As the insurgency continues to evolve in Cabo Delgado, with new tactics and methods of expansive operation, the region remains highly vulnerable to Islamist extremism through porous borders.
From a regional viewpoint, the violent extremism should have been countered years ago.
The fact that it took two and a half years for the Mozambican government to formally request assistance from the Southern African Development Community, tells a lot about member states’ confidence in the regional institution. Instead, the country chose to approach private military contractors from Russia and South Africa and also chose to approach some member states in their individual capacities, rather than as a bloc. For example, Mozambican President Filipe Nyusi first met with Zimbabwean President Emmerson Mnangagwa in April to discuss the deteriorating security situation before the SADC extraordinary troika meeting the following month.
At the 33rd African Union Summit held in Addis Ababa in February this year, African Union leaders raised the issue of a ‘totally new threat’ that had reached ‘unprecedented levels’ in the Republic of Mozambique.
However, the AU could not immediately intervene in the unfolding crisis due to two factors. On the one hand, the Mozambican government took long to acknowledge the gravity of the situation, preferring to refer to it as an internal problem. On the other hand, the principle of subsidiarity governing relations between the AU and regional economic communities, meant that SADC had to deal with the matter first.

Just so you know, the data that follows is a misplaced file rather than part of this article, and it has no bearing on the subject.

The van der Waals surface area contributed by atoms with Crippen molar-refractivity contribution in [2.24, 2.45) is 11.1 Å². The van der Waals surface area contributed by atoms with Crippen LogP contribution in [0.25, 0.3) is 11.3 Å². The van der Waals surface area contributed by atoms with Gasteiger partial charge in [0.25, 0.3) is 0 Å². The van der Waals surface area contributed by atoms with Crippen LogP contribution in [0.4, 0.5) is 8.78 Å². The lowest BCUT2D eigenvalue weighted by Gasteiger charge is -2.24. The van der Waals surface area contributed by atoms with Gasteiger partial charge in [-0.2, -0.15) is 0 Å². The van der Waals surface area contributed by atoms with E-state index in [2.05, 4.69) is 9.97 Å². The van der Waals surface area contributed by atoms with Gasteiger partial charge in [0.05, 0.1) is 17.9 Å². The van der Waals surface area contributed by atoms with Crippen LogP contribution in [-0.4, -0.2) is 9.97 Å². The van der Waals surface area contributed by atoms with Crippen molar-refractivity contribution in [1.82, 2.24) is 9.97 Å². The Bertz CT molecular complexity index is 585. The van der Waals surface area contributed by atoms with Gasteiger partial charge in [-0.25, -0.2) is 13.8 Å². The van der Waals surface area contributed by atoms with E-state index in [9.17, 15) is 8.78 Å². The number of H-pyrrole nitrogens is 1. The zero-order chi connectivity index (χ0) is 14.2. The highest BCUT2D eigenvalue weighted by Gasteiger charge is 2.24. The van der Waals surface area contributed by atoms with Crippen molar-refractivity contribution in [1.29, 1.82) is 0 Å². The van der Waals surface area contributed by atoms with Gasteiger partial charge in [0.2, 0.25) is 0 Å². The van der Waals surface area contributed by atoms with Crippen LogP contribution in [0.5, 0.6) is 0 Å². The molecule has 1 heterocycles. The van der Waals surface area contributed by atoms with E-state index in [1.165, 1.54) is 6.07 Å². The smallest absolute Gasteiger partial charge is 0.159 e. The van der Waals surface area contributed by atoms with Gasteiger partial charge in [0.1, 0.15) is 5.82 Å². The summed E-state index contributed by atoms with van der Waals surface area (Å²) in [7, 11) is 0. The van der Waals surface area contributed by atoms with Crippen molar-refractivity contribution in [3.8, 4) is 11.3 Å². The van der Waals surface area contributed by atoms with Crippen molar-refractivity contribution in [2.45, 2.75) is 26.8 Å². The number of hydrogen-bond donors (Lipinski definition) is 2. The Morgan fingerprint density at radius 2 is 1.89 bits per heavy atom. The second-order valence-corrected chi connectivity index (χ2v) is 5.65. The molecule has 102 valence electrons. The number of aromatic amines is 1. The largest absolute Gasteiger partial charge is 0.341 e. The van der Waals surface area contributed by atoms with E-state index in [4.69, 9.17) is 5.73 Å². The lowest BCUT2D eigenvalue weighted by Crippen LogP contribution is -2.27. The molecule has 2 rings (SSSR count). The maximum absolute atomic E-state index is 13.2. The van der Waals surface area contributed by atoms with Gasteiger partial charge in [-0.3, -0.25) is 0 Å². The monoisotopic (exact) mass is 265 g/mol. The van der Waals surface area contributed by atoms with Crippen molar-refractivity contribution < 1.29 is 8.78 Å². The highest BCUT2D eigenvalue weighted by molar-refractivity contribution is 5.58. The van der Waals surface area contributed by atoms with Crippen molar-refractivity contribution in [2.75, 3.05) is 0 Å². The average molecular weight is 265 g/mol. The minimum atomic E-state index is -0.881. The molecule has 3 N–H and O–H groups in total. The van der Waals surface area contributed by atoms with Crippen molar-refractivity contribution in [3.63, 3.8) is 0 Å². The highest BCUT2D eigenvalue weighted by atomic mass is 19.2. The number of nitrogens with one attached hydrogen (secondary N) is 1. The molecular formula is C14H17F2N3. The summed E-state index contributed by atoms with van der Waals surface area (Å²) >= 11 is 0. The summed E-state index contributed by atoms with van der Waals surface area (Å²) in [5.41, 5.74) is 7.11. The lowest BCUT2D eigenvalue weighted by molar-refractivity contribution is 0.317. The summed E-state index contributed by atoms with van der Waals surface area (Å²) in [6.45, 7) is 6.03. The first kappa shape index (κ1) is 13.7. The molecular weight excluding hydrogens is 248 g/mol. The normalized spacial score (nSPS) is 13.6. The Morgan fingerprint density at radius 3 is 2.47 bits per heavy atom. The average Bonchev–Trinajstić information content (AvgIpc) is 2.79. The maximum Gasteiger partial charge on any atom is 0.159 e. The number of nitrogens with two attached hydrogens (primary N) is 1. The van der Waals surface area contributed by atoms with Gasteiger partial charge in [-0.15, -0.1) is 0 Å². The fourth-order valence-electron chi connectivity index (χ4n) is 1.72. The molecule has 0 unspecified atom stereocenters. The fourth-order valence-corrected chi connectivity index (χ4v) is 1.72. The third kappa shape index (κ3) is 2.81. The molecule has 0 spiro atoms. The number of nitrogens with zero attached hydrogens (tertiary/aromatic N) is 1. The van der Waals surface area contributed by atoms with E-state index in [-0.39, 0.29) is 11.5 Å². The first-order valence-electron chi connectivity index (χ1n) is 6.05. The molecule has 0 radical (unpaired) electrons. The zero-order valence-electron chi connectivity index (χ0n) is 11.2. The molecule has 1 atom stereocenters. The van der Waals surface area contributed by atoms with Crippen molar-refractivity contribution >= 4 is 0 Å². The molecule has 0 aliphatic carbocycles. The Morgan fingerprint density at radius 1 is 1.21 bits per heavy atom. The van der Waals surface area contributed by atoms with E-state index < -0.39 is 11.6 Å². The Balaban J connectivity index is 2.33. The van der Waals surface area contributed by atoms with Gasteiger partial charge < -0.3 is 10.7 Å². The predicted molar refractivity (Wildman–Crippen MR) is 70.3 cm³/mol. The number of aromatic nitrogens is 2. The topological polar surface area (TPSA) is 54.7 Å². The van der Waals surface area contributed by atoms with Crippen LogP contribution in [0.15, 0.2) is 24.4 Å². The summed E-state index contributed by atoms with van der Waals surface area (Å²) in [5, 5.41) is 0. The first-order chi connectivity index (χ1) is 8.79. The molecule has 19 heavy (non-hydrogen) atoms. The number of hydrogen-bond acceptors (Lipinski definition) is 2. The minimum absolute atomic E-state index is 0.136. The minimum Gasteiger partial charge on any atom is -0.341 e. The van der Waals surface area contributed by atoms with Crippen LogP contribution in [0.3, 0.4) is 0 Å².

Cabo Delgado is a big smuggling conduit for drugs like heroine from Afghanistan, wildlife and gold, posing a huge threat to regional stability.
Liesl Louw-Vaudran, Senior Researcher with the Institute for Security Studies Pretoria contends that although Mozambique sits on the AU Peace and Security Council (PSC), the situation was unlikely to reach the official agenda of the council any time soon.
Louw-Vaudran observes that the link between weak governance and economic development and the growth of terror groups is increasingly gaining traction.
The Institute contends that the increase in ruthless violence in northern Mozambique, including the decapitations of women and children, has sent clear signals that a violent jihadist movement is evolving in Southern Africa.
A communique released after the extraordinary SADC organ summit hosted in Harare on the 19th of May expresses solidarity with Mozambique but nothing specific was presented.
Despite a communique condemning the attacks, there are still no indications as to SADC’s plan of action.
In an interview, Mozambique based lecturer and commentator at Universidade Pungue, Francis Madhanzi, said that most countries in the SADC region are already caught up in fighting the COVID 19 pandemic, so any delays in action should not be ruled out.
“People in areas under siege can’t carry out any significant economic activities,” he said, adding that agriculture, social services and education have all been brought to a halt.
“The government of Mozambique seems committed (to ending the war) but the army is incapacitated. The military and security services need to be restructured, reformed and improved in their conduct. The soldiers are demoralised, demotivated or corrupted by an emerging war economy,” said Madhanzi.
ore than 50 young people were shot dead in cold blood or beheaded for declining to join the rank and file of the insurgent army in Xitaxi
— Open Democracy